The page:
Not that that's a bad thing. On the contrary, KCDX's apparent lack of a human program director reshuffles every record lodged in the baby-boomer memory banks and plays them all back without judgment: Hendrix is cool, but so is early-period Chicago. And younger listeners get treated to some of the strangest music they've never heard, without some media conglomerate market-researching each track for hipness and relevance.
Musical snobbery and DJ attitude are not programmed into KCDX. Graham Nash's sublime, topical-again "Military Madness" can immediately be followed by the early-'80s pop kitsch of Olivia Newton-John's "Magic." The KCDX A.I. is esoteric enough to select the kick-in-the-lobes delight of "Kuiama" when it scans for ELO, but it can just as easily pick "Living Thing." Which it will probably do in five minutes.
KCDX, you see, also has a peculiar habit of heavily showcasing a particular artist every few hours. On the classic rock outlets, such artist showcases are usually smartly assembled Sunday night affairs, distilling the greatness of such Rock and Roll Hall of Famers as Eric Clapton or Led Zeppelin and reexperiencing landmark LPs like The Dark Side of the Moon and Tapestry.
On KCDX, you're more likely to hear a reexamining of Billy Joel's An Innocent Man, sprinkling the Piano Man's long-forgotten odes to Christie Brinkley between totally unrelated rarities by the Buffalo Springfield and Foghat. Inevitably, at some point in a particular broadcast day you will find yourself wondering why you're suddenly listening to more early Blood, Sweat & Tears than anyone has in the past 30 years.
Because of this illogical pattern, a lot of KCDX listeners believe the man behind the curtain is actually nothing more than a very large compact disc multi-player.
"At first, I thought it was coming off a big computer server," says Pfeifer. "But the same artists wouldn't be coming up that repeatedly if you were randomly playing from an MP3 library. That's why I think it's one of those large, 500-disc CD players. Because even when you set those things on random shuffle, sometimes they'll hit the same CDs for a while."
Sure enough, while Pfeifer is talking, the third Rolling Stones song in 30 minutes, "Sympathy for the Devil," comes on his living room stereo. Even if KCDX is just a big CD carousel, there's still the matter of who's loading those CDs, and the lyrics of this particular classic fairly taunt Pfeifer to guess what kind of person would dedicate the time and money to create such a public archive.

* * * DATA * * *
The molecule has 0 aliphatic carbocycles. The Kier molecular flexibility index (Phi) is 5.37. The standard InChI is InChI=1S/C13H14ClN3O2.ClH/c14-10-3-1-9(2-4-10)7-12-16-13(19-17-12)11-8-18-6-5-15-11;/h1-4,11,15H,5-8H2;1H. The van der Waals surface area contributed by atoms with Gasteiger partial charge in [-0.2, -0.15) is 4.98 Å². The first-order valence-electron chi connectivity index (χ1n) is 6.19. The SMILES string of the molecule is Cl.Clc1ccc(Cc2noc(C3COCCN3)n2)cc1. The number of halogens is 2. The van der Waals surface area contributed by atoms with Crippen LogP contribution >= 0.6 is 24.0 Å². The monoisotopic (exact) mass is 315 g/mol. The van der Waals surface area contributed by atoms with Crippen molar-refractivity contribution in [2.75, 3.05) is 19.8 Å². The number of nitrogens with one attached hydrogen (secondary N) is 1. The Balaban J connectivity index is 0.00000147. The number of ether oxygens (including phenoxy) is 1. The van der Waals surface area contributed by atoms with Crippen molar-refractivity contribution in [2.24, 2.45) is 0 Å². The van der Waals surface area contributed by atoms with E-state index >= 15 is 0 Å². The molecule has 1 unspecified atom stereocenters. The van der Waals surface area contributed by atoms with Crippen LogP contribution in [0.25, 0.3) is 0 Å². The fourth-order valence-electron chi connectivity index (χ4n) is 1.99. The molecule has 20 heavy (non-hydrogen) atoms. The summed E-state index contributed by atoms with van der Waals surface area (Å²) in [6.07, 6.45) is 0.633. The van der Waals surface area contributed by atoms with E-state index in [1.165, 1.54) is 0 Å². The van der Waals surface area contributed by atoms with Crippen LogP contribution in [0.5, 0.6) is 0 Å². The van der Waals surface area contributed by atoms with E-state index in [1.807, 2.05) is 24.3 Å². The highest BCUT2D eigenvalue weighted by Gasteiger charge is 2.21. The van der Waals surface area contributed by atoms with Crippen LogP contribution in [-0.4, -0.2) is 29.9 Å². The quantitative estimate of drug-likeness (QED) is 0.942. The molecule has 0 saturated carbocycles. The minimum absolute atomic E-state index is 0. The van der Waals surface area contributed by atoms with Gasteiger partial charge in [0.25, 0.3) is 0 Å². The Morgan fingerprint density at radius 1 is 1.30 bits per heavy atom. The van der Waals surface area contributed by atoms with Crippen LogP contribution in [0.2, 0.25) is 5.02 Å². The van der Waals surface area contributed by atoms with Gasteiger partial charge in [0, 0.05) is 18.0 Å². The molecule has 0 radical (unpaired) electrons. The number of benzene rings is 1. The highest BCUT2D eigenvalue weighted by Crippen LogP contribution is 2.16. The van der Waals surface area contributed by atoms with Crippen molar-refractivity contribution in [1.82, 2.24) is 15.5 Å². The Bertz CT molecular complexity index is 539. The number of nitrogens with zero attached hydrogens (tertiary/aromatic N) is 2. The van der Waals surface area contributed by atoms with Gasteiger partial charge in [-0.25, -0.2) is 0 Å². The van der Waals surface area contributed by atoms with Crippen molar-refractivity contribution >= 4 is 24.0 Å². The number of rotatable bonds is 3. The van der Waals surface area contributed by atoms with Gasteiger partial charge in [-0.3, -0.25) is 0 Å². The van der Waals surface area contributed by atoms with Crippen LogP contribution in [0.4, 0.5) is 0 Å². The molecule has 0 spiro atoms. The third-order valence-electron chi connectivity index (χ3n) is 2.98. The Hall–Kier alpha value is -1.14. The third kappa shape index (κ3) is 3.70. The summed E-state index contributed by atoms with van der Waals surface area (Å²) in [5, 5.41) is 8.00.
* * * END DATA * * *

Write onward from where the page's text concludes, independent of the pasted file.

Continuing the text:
Obviously, whoever's providing the Valley with this nonstop classic rock time capsule is, as Mick Jagger sneers, "a man of wealth and taste." But what's puzzling everybody who's discovered this station is the nature of his game.
"I could see if some station owner was just doing this to get a buzz going and get advertisers interested," Pfeifer says.
"But then," he says, smiling, "wouldn't you think there'd be some way to get in contact with him?"
About four hours after successfully tuning in the elusive 103.1 on "the good radio" upstairs in his central Phoenix home, Dwight Tindle is on the phone again, raving all about his brand-new favorite station.
"This is amazing stuff!" says the 52-year-old veteran Valley radio man, who now makes his living in the global telecommunications industry. "I can tell you right now, there isn't another station like this in the country. What this guy is doing is very special. Because this kind of thing never happens in radio. This is one of those great rarities."
A former "rich hippie," according to pal Russell "Wonderful Russ" Shaw, Tindle was instrumental in creating Phoenix's other great radio rarity, the original KDKB. Funded by Tindle and Eric Hauenstein, a radio sales guy Tindle met after the two attended Woodstock in 1969, the first KDKB crew, led by the late, now-legendary program director William Edward Compton, served up a unique hippie diet of folk, rock, jazz, comedy and whatever else fit the mood of the moment. It was an exhilarating, weird mix of music that, save for Tindle's short-lived Sunday night program with promoter Danny Zelisko on KMXP in 1998, hasn't been heard on Valley airwaves since.
Until now, that is. While Tindle isn't sure how much of KCDX's programming is automated, he is certain whoever's selecting the music for the station listened to a whole lot of early-'70s KDKB.
"I'm hearing a lot of songs with a definite Phoenix signature," he says. "Artists that we developed on KDKB who really didn't get played anywhere else. Jerry Riopelle, early Linda Ronstadt. Whiskey Train' by Procol Harum, Dolly Dagger' by Hendrix, Dixie Chicken' by Little Feat. Records that we played to death on KDKB but didn't get much airplay anywhere else in the country. I'm waiting to hear [Little Feat's] Spanish Moon' on KCDX -- it would fit right in."